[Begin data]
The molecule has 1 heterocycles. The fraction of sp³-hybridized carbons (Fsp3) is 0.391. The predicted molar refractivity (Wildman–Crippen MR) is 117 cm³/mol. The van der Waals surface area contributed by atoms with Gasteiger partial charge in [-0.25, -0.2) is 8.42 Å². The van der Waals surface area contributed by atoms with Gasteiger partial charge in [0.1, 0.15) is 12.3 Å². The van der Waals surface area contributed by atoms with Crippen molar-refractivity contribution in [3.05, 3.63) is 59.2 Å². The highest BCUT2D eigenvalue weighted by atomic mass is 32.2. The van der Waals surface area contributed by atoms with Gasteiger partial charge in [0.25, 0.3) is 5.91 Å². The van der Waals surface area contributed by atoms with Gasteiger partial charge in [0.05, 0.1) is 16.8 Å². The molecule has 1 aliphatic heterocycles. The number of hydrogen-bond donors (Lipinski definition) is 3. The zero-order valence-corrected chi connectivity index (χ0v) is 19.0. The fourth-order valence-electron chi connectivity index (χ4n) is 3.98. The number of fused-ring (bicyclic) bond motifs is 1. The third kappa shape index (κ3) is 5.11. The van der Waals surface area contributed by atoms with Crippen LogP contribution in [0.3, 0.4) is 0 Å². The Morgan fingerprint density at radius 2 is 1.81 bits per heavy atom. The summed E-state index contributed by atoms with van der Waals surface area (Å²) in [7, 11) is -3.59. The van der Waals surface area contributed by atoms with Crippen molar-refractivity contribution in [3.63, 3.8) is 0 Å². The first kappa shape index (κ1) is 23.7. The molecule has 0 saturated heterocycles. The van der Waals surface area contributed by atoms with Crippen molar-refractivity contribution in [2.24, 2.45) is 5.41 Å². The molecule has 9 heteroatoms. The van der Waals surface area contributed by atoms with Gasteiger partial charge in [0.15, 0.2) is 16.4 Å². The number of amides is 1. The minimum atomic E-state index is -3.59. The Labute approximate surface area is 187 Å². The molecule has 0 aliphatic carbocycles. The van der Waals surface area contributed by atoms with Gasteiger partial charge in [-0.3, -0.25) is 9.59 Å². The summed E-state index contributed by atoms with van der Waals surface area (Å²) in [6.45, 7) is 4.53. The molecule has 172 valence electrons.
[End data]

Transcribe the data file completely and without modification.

The molecule has 1 heterocycles. The fraction of sp³-hybridized carbons (Fsp3) is 0.391. The predicted molar refractivity (Wildman–Crippen MR) is 117 cm³/mol. The van der Waals surface area contributed by atoms with Gasteiger partial charge in [-0.25, -0.2) is 8.42 Å². The van der Waals surface area contributed by atoms with Gasteiger partial charge in [0.1, 0.15) is 12.3 Å². The van der Waals surface area contributed by atoms with Crippen molar-refractivity contribution in [3.05, 3.63) is 59.2 Å². The highest BCUT2D eigenvalue weighted by atomic mass is 32.2. The van der Waals surface area contributed by atoms with Gasteiger partial charge in [0.25, 0.3) is 5.91 Å². The van der Waals surface area contributed by atoms with Gasteiger partial charge in [0.05, 0.1) is 16.8 Å². The molecule has 1 aliphatic heterocycles. The number of hydrogen-bond donors (Lipinski definition) is 3. The zero-order valence-corrected chi connectivity index (χ0v) is 19.0. The fourth-order valence-electron chi connectivity index (χ4n) is 3.98. The number of fused-ring (bicyclic) bond motifs is 1. The third kappa shape index (κ3) is 5.11. The van der Waals surface area contributed by atoms with Crippen LogP contribution in [0.3, 0.4) is 0 Å². The Morgan fingerprint density at radius 2 is 1.81 bits per heavy atom. The summed E-state index contributed by atoms with van der Waals surface area (Å²) in [7, 11) is -3.59. The van der Waals surface area contributed by atoms with Crippen molar-refractivity contribution in [3.63, 3.8) is 0 Å². The first kappa shape index (κ1) is 23.7. The molecule has 0 saturated heterocycles. The van der Waals surface area contributed by atoms with Crippen molar-refractivity contribution in [2.24, 2.45) is 5.41 Å². The molecule has 9 heteroatoms. The van der Waals surface area contributed by atoms with Gasteiger partial charge in [0.15, 0.2) is 16.4 Å². The number of amides is 1. The minimum atomic E-state index is -3.59. The Labute approximate surface area is 187 Å². The molecule has 0 aliphatic carbocycles. The van der Waals surface area contributed by atoms with Gasteiger partial charge in [-0.3, -0.25) is 9.59 Å². The summed E-state index contributed by atoms with van der Waals surface area (Å²) in [6.45, 7) is 4.53. The molecule has 172 valence electrons.